Women’s World Cup Set TV Record…but Little Money Goes to Teams
The Women’s World Cup pulled in some fantastic ratings, but they’re not translating into a big payday for the winners.
First the ratings conquest: The Women’s World Cup final between the U.S. and Japan drew a record U.S. audience for a soccer game—26.7 million viewers. That was more viewers than Game 7 of last year’s World Series (23.5 million) or the last game of the NBA Finals (23.3 million). It also beat the 26.5 million U.S. viewers who watched the men’s World Cup final last year in which Germany beat Argentina.
But the great television numbers will not be matched by the money going to the U.S. women’s team, which will receive only $2 million for winning the title from FIFA, soccer’s governing body.
Last year’s victor of the World Cup, Germany, got $35 million. That team was composed of men, of course. The teams that lost in the first round got $8 million. The men’s teams played for a total of $576 million in World Cup prizes last year.
The women played for a total of $15 million this year. The Washington Post pointed out that that was far less than the $27 million FIFA paid for “United Passions,” a movie about the history of FIFA that made a mere $918 at the U.S. box office.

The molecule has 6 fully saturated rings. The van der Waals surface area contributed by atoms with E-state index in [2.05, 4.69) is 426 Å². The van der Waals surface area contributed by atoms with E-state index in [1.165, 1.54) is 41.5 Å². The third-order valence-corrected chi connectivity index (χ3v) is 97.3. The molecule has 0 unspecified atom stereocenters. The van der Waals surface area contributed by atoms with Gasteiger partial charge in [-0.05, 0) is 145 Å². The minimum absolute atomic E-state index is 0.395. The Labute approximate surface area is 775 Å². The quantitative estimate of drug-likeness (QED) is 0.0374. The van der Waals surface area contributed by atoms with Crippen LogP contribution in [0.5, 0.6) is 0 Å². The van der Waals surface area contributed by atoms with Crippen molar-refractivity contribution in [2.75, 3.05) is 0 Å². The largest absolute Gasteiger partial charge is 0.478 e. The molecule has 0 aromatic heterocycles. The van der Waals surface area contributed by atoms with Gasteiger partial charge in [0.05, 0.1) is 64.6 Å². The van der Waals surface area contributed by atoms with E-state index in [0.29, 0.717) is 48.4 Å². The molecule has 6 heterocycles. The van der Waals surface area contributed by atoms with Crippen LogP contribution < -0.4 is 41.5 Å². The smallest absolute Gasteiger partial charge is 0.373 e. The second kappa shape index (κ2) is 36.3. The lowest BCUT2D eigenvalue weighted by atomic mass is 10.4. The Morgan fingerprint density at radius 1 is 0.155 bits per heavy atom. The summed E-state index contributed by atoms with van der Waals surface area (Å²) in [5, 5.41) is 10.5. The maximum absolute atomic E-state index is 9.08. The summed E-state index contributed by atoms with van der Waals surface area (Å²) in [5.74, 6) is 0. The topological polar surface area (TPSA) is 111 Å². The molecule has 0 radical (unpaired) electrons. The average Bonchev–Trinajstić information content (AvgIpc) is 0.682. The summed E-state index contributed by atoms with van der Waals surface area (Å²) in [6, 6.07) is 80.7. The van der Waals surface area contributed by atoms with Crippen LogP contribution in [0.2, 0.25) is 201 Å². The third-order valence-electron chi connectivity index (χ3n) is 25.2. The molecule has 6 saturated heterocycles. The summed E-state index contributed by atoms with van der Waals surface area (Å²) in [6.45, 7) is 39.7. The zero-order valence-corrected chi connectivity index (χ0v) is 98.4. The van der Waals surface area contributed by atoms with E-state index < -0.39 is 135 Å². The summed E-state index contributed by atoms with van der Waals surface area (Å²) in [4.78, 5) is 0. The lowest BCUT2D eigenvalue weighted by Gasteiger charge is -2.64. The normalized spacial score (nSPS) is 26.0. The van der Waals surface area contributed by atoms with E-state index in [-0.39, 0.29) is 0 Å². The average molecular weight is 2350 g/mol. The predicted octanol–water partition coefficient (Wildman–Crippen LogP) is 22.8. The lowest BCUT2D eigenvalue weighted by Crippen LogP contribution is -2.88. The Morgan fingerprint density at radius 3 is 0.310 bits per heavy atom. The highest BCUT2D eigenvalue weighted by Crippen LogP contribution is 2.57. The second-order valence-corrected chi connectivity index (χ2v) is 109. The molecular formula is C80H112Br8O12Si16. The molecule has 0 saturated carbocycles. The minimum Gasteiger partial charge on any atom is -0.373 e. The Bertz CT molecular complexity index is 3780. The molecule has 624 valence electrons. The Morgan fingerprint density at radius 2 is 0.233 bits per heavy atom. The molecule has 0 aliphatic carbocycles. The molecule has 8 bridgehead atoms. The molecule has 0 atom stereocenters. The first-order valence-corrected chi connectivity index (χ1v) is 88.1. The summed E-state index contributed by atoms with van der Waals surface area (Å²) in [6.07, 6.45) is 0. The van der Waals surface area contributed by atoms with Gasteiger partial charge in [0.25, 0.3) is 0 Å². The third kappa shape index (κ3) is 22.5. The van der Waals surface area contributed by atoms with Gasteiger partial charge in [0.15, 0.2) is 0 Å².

To Learn More:
U.S. Women’s World Cup Tops NBA, World Series in Ratings (by Gerry Smith and Mason Levinson, Bloomberg)
Women’s World Cup Final Was Most-Watched Soccer Game in United States History (by Richard Sandomir, New York Times)
Why Hardly Anyone Sponsored The Most-Watched Soccer Match In U.S. History (by Drew Harwell, Washington Post)
There Is An Enormous Disparity In How Much Prize Money FIFA Pays In The Men’s And Women’s World Cups (by Cork Gaines, Business Insider)
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